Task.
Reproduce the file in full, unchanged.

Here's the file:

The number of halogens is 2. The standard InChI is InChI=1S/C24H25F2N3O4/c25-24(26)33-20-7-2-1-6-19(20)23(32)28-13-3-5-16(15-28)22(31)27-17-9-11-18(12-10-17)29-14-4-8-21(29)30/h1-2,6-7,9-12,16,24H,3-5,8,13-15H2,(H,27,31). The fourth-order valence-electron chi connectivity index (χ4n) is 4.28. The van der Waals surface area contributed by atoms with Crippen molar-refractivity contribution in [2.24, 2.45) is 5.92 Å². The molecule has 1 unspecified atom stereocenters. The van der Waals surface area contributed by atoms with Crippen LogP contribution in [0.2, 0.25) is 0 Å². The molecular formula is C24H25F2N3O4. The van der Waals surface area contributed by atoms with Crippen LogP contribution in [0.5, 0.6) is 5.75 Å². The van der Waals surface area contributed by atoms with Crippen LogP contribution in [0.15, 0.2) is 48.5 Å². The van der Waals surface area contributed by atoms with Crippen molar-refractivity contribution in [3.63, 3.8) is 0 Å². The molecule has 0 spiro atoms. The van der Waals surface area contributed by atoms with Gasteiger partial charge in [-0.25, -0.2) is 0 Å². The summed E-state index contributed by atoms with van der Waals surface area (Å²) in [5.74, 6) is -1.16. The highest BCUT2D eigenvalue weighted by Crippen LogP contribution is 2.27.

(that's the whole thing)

The number of halogens is 2. The standard InChI is InChI=1S/C24H25F2N3O4/c25-24(26)33-20-7-2-1-6-19(20)23(32)28-13-3-5-16(15-28)22(31)27-17-9-11-18(12-10-17)29-14-4-8-21(29)30/h1-2,6-7,9-12,16,24H,3-5,8,13-15H2,(H,27,31). The fourth-order valence-electron chi connectivity index (χ4n) is 4.28. The van der Waals surface area contributed by atoms with Crippen molar-refractivity contribution in [2.24, 2.45) is 5.92 Å². The molecule has 1 unspecified atom stereocenters. The van der Waals surface area contributed by atoms with Crippen LogP contribution in [0.2, 0.25) is 0 Å². The molecular formula is C24H25F2N3O4. The van der Waals surface area contributed by atoms with Crippen LogP contribution in [0.5, 0.6) is 5.75 Å². The van der Waals surface area contributed by atoms with Crippen LogP contribution in [0.15, 0.2) is 48.5 Å². The van der Waals surface area contributed by atoms with Crippen molar-refractivity contribution in [3.63, 3.8) is 0 Å². The molecule has 0 spiro atoms. The van der Waals surface area contributed by atoms with Gasteiger partial charge in [-0.25, -0.2) is 0 Å². The summed E-state index contributed by atoms with van der Waals surface area (Å²) in [5.74, 6) is -1.16. The highest BCUT2D eigenvalue weighted by Crippen LogP contribution is 2.27.